Medical Care and Christianity

As a lot of you already know there’s an ongoing debate about whether evolution is true.  To me this isn’t even a question. Over the years scientists have gone from a simple observation and speculation to confirming facts.  These facts are available to everyone and never need the use of fallacies or dishonesty to make their point.  A lot of militant theists disagree with this and believe it’s all nonsense and lies.  Their concern is close to that of a conspiracy theorist and in this day and age where every piece of information is available at our fingertips it’s a wonder that it’s even questioned.

Anyway, what I’m going to do today is question the need for medical care for those who are religious.  I myself don’t believe in faith healing, so I have no business in a healing session. So what business do militant theists have in a hospital where numerous cures and treatments have relied on the information given to us by the study of evolution? If they don’t believe in it then why even take the treatment?

Let’s take something like tuberculosis.  A bacterial infection which attacks the lungs.  The key word here is “bacterial”.  That’s right, over the years tuberculosis has evolved and medicines have been updated to combat the new species.  Surely this is irrelevant to theists who don’t believe in evolution though.  Surely if there’s no such thing as evolution we can just treat it as we always have.  Leave the modern cures to those who need and appreciate it.

We can also rule flu vaccinations out.  There’s no longer a need to update the perfect vaccination we have.  After all it worked last year, it should continue to work until the vaccination runs out.

Another thing we need to reconsider is blood transfusions.  Whether or not you believe in evolution is irrelevant on this one, it’s taken straight from the book of Leviticus.  That’s the book most commonly used to hate on homosexuality.  If you stood against equal rights on the grounds of religion then you really should read the rest of this book, some of the rules are very overlooked by theists.

Leviticus 17:10-12:  “And whatsoever man there be of the house of Israel, or of the strangers that sojourn among you, that eateth any manner of blood; I will even set my face against that soul that eateth blood, and will cut him off from among his people.  For the life of the flesh is in the blood: and I have given it to you upon the altar to make an atonement for your souls: for it is the blood that maketh an atonement for the soul.  Therefore I said unto the children of Israel, No soul of you shall eat blood, neither shall any stranger that sojourneth among you eat blood.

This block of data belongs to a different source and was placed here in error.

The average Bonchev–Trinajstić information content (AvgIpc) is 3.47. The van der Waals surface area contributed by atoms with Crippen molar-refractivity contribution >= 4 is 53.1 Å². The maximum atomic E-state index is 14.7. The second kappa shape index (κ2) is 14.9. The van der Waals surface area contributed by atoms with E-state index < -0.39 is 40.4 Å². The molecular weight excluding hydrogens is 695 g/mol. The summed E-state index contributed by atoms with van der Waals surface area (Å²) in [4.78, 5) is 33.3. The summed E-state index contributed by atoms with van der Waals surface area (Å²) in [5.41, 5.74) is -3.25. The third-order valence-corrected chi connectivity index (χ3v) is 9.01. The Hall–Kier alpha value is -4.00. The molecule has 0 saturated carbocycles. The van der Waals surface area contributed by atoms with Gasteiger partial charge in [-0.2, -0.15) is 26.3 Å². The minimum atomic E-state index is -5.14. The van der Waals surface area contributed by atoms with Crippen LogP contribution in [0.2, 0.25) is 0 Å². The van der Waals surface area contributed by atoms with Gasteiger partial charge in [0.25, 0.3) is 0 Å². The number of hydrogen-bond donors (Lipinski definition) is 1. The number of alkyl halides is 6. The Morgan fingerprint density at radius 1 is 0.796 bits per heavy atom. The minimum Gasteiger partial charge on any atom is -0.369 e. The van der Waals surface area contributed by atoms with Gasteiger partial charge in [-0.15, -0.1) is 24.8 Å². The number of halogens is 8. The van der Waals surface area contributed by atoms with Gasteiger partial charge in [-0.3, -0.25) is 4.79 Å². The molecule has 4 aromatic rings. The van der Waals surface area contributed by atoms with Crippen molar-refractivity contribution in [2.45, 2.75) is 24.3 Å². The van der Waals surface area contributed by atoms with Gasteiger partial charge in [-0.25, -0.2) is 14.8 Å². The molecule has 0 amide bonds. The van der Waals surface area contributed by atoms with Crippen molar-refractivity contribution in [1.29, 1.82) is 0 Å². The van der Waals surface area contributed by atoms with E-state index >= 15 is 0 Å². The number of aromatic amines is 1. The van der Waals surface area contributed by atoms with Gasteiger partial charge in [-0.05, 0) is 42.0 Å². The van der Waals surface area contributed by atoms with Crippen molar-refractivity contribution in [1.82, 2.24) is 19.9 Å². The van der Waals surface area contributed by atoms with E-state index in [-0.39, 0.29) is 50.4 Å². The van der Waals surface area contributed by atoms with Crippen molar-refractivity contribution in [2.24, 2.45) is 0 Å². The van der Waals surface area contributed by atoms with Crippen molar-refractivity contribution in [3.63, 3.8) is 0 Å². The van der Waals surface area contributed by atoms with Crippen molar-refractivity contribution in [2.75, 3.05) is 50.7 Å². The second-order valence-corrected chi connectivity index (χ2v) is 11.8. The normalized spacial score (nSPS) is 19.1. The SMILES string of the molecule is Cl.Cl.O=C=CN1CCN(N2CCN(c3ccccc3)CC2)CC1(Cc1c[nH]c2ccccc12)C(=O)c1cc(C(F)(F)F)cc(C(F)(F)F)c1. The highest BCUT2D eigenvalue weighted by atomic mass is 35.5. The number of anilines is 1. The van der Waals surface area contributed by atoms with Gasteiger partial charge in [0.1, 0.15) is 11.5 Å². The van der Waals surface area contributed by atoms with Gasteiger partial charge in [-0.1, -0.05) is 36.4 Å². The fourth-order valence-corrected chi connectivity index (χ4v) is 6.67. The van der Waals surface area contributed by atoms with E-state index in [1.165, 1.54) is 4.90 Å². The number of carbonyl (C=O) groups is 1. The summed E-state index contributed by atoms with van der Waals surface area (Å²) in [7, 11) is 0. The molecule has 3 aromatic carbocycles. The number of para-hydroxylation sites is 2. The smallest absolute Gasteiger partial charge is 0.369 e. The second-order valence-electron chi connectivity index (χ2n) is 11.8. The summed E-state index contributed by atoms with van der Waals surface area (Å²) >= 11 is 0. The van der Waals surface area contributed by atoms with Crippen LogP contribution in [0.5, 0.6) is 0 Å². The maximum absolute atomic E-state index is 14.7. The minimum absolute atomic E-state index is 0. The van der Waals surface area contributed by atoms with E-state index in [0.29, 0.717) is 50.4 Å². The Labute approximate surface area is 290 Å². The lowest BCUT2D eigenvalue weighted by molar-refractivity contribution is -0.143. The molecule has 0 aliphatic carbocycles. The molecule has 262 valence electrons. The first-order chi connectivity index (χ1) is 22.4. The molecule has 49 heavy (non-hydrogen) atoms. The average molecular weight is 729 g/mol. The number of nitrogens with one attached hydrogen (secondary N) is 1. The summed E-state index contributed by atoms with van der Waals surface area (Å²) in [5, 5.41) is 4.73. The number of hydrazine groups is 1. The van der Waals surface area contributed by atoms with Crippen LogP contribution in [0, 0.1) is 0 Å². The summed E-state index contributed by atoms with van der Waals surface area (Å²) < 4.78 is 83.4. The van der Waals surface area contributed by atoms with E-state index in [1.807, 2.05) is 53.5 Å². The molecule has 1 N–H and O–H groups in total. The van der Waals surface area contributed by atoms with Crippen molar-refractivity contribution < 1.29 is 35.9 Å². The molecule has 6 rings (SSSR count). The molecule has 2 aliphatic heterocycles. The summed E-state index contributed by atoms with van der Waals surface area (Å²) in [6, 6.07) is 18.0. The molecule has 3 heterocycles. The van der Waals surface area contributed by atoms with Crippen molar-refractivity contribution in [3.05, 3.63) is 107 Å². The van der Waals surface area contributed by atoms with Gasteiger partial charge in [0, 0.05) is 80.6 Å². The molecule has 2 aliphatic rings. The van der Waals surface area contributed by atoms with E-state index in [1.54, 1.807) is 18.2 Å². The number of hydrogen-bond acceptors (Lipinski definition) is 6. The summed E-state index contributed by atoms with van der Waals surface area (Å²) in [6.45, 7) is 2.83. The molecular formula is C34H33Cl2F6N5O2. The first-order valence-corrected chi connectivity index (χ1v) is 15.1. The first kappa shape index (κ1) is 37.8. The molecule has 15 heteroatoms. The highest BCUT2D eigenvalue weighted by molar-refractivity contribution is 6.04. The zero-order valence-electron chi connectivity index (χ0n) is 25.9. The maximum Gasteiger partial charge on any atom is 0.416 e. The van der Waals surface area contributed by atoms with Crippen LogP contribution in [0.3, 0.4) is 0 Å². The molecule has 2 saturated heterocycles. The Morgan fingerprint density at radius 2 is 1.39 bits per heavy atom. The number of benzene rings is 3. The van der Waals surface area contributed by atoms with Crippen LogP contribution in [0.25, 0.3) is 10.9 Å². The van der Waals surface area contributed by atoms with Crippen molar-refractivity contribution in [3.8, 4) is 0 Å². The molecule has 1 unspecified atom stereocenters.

Seems pretty clear to me that blood is off the menu for you.  It’s only meant to be used for sacrifice and atonement.  Blood itself is in very limited supply so wouldn’t it make more sense to give it to people who are not forbidden to take it.  Any believers in God have eternal life to look forward to anyway so why prioritise them?  It’s the sinners who’re going to suffer more if they die.

This next point isn’t as important but applies to people who pray when surgeons or specialists are at work.  Doctors receive a great amount of training.  They are expected to be in top form every time they take to the operating table.  In short, they will perform to the best of their standards whether you pray or not.  Another point to take from this is you’re praying to an almighty being.  If he’s as powerful as boasted in the bible then why even go to the doctor?  To pray and thank God is an insult to the doctor.  The one who did all the work whilst you gave the credit to your chosen god.

For the record, I’m not discouraging seeking medical help.  All I’m doing is attempting to point out the sheer hypocrisy in saying you don’t believe in something then accepting help which required what you didn’t believe in to be there in the first place.  I’m also pretty sick of Leviticus being used when it suits people but dismissed when it isn’t convenient.  As I said, if you’re against gay rights then you have a lot of work to do to keep up with the other demands in this book.  As for me, I’ll be eating prawns whilst wearing cotton and polyester waiting for my tattooist appointment whilst you read up.

– Bob Crofts is a self-published author and critical thinker, and focuses on the philosophical issues of religion within every-day situations.

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